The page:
The Santa Barbara Object Perspective-Taking Tests were used to measure perspective-taking ability. The task contained 12 items. Average pointing deviation in degrees was calculated as main outcome variable for this task (Hegarty & Waller, 2004).

Procedure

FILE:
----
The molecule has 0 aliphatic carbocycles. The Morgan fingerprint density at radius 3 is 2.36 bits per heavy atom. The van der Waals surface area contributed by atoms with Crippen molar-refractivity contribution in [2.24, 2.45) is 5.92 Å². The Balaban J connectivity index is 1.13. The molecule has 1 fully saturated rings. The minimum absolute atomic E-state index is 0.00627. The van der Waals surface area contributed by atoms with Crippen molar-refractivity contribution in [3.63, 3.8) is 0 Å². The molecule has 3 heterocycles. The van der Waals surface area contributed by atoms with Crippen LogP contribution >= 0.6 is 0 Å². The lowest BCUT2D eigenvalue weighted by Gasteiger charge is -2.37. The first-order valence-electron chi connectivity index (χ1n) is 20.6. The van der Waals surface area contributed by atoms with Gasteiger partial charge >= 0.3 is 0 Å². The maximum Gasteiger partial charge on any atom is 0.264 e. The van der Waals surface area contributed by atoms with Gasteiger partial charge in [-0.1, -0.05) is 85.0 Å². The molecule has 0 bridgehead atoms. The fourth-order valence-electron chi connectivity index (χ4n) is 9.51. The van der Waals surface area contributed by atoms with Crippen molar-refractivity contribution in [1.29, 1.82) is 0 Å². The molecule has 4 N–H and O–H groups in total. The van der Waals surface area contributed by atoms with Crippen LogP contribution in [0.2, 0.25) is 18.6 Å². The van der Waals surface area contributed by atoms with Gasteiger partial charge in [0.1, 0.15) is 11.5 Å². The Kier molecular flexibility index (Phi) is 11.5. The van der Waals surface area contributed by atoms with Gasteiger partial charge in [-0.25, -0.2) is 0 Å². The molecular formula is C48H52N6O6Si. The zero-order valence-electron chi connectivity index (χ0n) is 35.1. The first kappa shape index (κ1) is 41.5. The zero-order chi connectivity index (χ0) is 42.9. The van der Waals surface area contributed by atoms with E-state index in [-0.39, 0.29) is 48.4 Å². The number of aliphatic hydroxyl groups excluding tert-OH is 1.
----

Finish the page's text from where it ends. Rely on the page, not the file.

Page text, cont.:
All participants read the study’s information letter and signed an informed consent form prior to the experimental session in concordance with the Declaration of Helsinki (2013). The session started by filling in the screening questionnaire, followed by the Wayfinding Questionnaire. Participants then completed the navigation tasks. Two of the four available routes were assigned to each participant in a counter balanced procedure based on enrolment order (eight possible combinations of routes). For each route, a map perspective and a first-person perspective version was available. Participants would observe the two routes from different learning perspectives. Half of the participants would start with the dynamic map perspective, while the other half started with the first-person perspective. Participants observed the demo route and completed the subtests in the following order: Route Sequence, Route Continuation, Distance Comparison, Point to Start, Point to End, and Location on Map. This order of tasks was maintained to minimize the transfer of knowledge obtained through questions (e.g., the Route Continuation task contained information beneficial for the Route Sequence task). After the first demo video and tasks were completed, the procedure with the alternative perspective was performed. A 15-min break was introduced after which participants completed the visuospatial tests in the following order: Corsi Block Tapping, Digit Span, Santa Barbara perspective taking, and the Mental Rotation task.